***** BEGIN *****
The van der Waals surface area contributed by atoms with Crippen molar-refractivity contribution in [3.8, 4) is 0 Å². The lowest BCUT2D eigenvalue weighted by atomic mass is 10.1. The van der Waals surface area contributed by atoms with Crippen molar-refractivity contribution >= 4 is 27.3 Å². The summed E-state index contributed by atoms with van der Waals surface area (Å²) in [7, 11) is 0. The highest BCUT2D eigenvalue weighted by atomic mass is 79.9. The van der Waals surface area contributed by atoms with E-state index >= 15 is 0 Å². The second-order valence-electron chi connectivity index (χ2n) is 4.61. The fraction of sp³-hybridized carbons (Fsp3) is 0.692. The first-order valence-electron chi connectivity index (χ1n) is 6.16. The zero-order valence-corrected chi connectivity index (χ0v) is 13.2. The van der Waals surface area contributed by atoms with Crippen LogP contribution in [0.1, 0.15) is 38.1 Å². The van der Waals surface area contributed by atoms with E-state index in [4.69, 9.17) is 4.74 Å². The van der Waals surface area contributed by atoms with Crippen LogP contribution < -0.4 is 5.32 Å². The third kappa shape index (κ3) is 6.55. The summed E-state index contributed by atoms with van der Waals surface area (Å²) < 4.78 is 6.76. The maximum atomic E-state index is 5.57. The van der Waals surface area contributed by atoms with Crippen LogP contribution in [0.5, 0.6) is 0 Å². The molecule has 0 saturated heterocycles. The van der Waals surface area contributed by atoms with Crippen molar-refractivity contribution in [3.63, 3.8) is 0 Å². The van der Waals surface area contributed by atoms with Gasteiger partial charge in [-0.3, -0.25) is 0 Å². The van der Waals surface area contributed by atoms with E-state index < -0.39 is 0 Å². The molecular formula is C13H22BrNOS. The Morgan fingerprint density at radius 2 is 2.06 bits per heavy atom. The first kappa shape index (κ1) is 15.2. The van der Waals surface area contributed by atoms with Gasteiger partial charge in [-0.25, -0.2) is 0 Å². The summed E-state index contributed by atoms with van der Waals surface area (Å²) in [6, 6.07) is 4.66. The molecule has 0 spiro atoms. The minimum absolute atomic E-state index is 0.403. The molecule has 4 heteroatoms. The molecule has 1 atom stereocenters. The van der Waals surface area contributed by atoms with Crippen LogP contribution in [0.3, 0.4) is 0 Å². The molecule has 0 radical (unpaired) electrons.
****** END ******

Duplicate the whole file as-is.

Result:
The van der Waals surface area contributed by atoms with Crippen molar-refractivity contribution in [3.8, 4) is 0 Å². The lowest BCUT2D eigenvalue weighted by atomic mass is 10.1. The van der Waals surface area contributed by atoms with Crippen molar-refractivity contribution >= 4 is 27.3 Å². The summed E-state index contributed by atoms with van der Waals surface area (Å²) in [7, 11) is 0. The highest BCUT2D eigenvalue weighted by atomic mass is 79.9. The van der Waals surface area contributed by atoms with E-state index >= 15 is 0 Å². The second-order valence-electron chi connectivity index (χ2n) is 4.61. The fraction of sp³-hybridized carbons (Fsp3) is 0.692. The first-order valence-electron chi connectivity index (χ1n) is 6.16. The zero-order valence-corrected chi connectivity index (χ0v) is 13.2. The van der Waals surface area contributed by atoms with Crippen LogP contribution in [0.1, 0.15) is 38.1 Å². The van der Waals surface area contributed by atoms with E-state index in [4.69, 9.17) is 4.74 Å². The van der Waals surface area contributed by atoms with Crippen LogP contribution < -0.4 is 5.32 Å². The third kappa shape index (κ3) is 6.55. The summed E-state index contributed by atoms with van der Waals surface area (Å²) < 4.78 is 6.76. The maximum atomic E-state index is 5.57. The van der Waals surface area contributed by atoms with Crippen LogP contribution in [0.5, 0.6) is 0 Å². The molecule has 0 saturated heterocycles. The van der Waals surface area contributed by atoms with Crippen molar-refractivity contribution in [3.63, 3.8) is 0 Å². The van der Waals surface area contributed by atoms with Gasteiger partial charge in [-0.3, -0.25) is 0 Å². The van der Waals surface area contributed by atoms with E-state index < -0.39 is 0 Å². The molecular formula is C13H22BrNOS. The Morgan fingerprint density at radius 2 is 2.06 bits per heavy atom. The first kappa shape index (κ1) is 15.2. The van der Waals surface area contributed by atoms with Gasteiger partial charge in [-0.25, -0.2) is 0 Å². The summed E-state index contributed by atoms with van der Waals surface area (Å²) in [6, 6.07) is 4.66. The molecule has 0 spiro atoms. The minimum absolute atomic E-state index is 0.403. The molecule has 4 heteroatoms. The molecule has 1 atom stereocenters. The van der Waals surface area contributed by atoms with Crippen LogP contribution in [0.3, 0.4) is 0 Å². The molecule has 0 radical (unpaired) electrons.